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    Royal Meteorological Society
    In:  Quarterly Journal of the Royal Meteorological Society, 138 . pp. 1970-1982.
    Publication Date: 2019-09-23
    Description: Influences from the Tropics, the stratosphere and the specification of observed sea surface temperature and sea-ice (SSTSI) on Northern Hemisphere winter mean circulation anomalies during the period 1960/61 to 2001/02 are studied using a relaxation technique applied to the ECMWF model. On interannual time-scales, the Tropics strongly influence the Pacific sector but also the North Atlantic sector, although weakly. The stratosphere is found to be influential on the North Atlantic Oscillation (NAO) on interannual time-scales but is less important over the Pacific sector. Adding the observed SSTSI to the tropical relaxation runs generally improves the model performance on interannual time-scales but degrades/enhances the model’s ability to capture the 42-year trend over the Pacific/Atlantic sector. While relaxing the stratosphere to the reanalysis fails to capture the trend over the whole 42-year period, the stratosphere is shown to be influential on the upward trend of the NAO index from 1965 to 1995, but with reduced amplitude compared to previous studies. Influence from the Tropics is found to be important for the trend over both time periods and over both sectors although, across all experiments, we can account for only 30% of the amplitude of the hemispheric trend. Copyright c� 2012 Royal Meteorological Society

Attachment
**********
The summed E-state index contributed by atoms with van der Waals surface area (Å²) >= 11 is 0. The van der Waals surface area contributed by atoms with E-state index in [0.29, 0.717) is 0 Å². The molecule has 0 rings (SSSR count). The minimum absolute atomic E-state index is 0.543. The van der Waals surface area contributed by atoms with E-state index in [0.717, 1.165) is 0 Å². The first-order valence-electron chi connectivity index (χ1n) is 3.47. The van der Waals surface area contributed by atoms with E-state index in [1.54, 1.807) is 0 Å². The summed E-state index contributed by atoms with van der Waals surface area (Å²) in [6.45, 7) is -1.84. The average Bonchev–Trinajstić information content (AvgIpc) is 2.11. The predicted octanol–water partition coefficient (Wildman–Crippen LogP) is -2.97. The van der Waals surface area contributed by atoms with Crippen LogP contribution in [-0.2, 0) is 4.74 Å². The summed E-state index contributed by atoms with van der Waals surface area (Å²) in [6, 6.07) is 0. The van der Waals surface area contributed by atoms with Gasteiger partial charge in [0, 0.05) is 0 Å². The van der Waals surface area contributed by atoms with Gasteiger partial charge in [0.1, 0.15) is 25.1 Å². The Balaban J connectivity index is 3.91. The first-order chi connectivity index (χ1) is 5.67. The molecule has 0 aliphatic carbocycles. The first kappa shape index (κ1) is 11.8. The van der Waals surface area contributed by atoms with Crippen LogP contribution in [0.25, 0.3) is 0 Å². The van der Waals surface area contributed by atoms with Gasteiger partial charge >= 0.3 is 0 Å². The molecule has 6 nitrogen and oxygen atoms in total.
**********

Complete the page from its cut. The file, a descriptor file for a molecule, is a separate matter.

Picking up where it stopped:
Type: Article , PeerReviewed